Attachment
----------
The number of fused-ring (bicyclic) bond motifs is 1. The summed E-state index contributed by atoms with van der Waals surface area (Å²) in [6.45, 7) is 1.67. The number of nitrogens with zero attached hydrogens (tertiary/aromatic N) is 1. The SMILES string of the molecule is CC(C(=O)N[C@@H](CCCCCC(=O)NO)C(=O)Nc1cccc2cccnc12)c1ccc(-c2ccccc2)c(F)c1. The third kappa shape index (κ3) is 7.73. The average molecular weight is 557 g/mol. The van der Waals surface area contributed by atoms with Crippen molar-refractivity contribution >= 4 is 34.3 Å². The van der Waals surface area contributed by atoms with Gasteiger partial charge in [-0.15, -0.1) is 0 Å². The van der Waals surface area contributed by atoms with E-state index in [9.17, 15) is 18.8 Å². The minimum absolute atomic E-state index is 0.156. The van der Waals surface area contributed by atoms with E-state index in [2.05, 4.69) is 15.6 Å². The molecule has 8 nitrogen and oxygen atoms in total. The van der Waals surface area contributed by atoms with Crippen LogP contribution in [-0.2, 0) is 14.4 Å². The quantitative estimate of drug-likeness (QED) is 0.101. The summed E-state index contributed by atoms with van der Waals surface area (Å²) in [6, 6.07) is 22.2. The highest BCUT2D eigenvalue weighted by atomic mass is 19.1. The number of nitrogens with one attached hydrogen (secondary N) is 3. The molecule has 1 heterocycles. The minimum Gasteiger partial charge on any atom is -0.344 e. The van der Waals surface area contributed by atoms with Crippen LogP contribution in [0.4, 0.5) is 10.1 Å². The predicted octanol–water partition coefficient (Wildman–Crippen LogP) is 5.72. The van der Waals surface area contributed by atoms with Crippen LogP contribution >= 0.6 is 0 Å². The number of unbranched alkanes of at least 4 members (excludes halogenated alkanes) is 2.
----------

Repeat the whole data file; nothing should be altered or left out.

The number of fused-ring (bicyclic) bond motifs is 1. The summed E-state index contributed by atoms with van der Waals surface area (Å²) in [6.45, 7) is 1.67. The number of nitrogens with zero attached hydrogens (tertiary/aromatic N) is 1. The SMILES string of the molecule is CC(C(=O)N[C@@H](CCCCCC(=O)NO)C(=O)Nc1cccc2cccnc12)c1ccc(-c2ccccc2)c(F)c1. The third kappa shape index (κ3) is 7.73. The average molecular weight is 557 g/mol. The van der Waals surface area contributed by atoms with Crippen molar-refractivity contribution >= 4 is 34.3 Å². The van der Waals surface area contributed by atoms with Gasteiger partial charge in [-0.15, -0.1) is 0 Å². The van der Waals surface area contributed by atoms with E-state index in [9.17, 15) is 18.8 Å². The minimum absolute atomic E-state index is 0.156. The van der Waals surface area contributed by atoms with E-state index in [2.05, 4.69) is 15.6 Å². The molecule has 8 nitrogen and oxygen atoms in total. The van der Waals surface area contributed by atoms with Crippen LogP contribution in [-0.2, 0) is 14.4 Å². The quantitative estimate of drug-likeness (QED) is 0.101. The summed E-state index contributed by atoms with van der Waals surface area (Å²) in [6, 6.07) is 22.2. The highest BCUT2D eigenvalue weighted by atomic mass is 19.1. The number of nitrogens with one attached hydrogen (secondary N) is 3. The molecule has 1 heterocycles. The minimum Gasteiger partial charge on any atom is -0.344 e. The van der Waals surface area contributed by atoms with Crippen LogP contribution in [0.4, 0.5) is 10.1 Å². The predicted octanol–water partition coefficient (Wildman–Crippen LogP) is 5.72. The van der Waals surface area contributed by atoms with Crippen LogP contribution >= 0.6 is 0 Å². The number of unbranched alkanes of at least 4 members (excludes halogenated alkanes) is 2.